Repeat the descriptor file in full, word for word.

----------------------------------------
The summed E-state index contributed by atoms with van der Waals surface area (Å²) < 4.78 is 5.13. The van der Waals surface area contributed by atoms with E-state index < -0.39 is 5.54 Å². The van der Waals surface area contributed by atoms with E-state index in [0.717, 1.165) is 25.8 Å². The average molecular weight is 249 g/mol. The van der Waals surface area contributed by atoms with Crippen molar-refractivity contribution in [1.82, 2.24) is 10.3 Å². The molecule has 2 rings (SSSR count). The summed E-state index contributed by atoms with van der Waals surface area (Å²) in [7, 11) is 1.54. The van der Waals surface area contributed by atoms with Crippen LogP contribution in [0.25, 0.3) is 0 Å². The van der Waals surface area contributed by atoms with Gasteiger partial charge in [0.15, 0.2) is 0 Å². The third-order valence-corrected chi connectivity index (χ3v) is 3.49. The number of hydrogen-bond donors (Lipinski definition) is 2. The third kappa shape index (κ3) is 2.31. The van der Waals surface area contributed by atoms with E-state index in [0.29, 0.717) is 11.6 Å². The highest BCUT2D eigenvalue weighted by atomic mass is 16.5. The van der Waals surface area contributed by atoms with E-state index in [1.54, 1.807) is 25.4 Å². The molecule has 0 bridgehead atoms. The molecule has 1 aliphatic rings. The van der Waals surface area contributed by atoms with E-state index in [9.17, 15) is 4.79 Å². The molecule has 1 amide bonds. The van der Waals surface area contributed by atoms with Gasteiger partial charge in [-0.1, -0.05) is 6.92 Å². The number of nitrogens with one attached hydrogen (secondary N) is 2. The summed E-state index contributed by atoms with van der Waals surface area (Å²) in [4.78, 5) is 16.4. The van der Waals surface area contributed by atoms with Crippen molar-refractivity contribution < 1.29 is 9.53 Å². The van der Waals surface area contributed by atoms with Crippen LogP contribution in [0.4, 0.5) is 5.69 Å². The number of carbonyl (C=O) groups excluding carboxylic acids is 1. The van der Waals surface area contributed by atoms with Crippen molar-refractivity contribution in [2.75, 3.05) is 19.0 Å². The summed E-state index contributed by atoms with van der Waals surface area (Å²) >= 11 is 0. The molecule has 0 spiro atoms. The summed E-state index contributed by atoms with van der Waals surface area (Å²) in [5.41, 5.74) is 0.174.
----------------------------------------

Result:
The summed E-state index contributed by atoms with van der Waals surface area (Å²) < 4.78 is 5.13. The van der Waals surface area contributed by atoms with E-state index < -0.39 is 5.54 Å². The van der Waals surface area contributed by atoms with E-state index in [0.717, 1.165) is 25.8 Å². The average molecular weight is 249 g/mol. The van der Waals surface area contributed by atoms with Crippen molar-refractivity contribution in [1.82, 2.24) is 10.3 Å². The molecule has 2 rings (SSSR count). The summed E-state index contributed by atoms with van der Waals surface area (Å²) in [7, 11) is 1.54. The van der Waals surface area contributed by atoms with Crippen LogP contribution in [0.25, 0.3) is 0 Å². The van der Waals surface area contributed by atoms with Gasteiger partial charge in [0.15, 0.2) is 0 Å². The third-order valence-corrected chi connectivity index (χ3v) is 3.49. The number of hydrogen-bond donors (Lipinski definition) is 2. The third kappa shape index (κ3) is 2.31. The van der Waals surface area contributed by atoms with E-state index in [0.29, 0.717) is 11.6 Å². The highest BCUT2D eigenvalue weighted by atomic mass is 16.5. The van der Waals surface area contributed by atoms with E-state index in [1.54, 1.807) is 25.4 Å². The molecule has 0 bridgehead atoms. The molecule has 1 aliphatic rings. The van der Waals surface area contributed by atoms with E-state index in [9.17, 15) is 4.79 Å². The molecule has 1 amide bonds. The van der Waals surface area contributed by atoms with Gasteiger partial charge in [-0.1, -0.05) is 6.92 Å². The number of nitrogens with one attached hydrogen (secondary N) is 2. The summed E-state index contributed by atoms with van der Waals surface area (Å²) in [4.78, 5) is 16.4. The van der Waals surface area contributed by atoms with Crippen molar-refractivity contribution < 1.29 is 9.53 Å². The van der Waals surface area contributed by atoms with Crippen LogP contribution in [0.4, 0.5) is 5.69 Å². The number of carbonyl (C=O) groups excluding carboxylic acids is 1. The van der Waals surface area contributed by atoms with Crippen molar-refractivity contribution in [2.75, 3.05) is 19.0 Å². The summed E-state index contributed by atoms with van der Waals surface area (Å²) >= 11 is 0. The molecule has 0 spiro atoms. The summed E-state index contributed by atoms with van der Waals surface area (Å²) in [5.41, 5.74) is 0.174.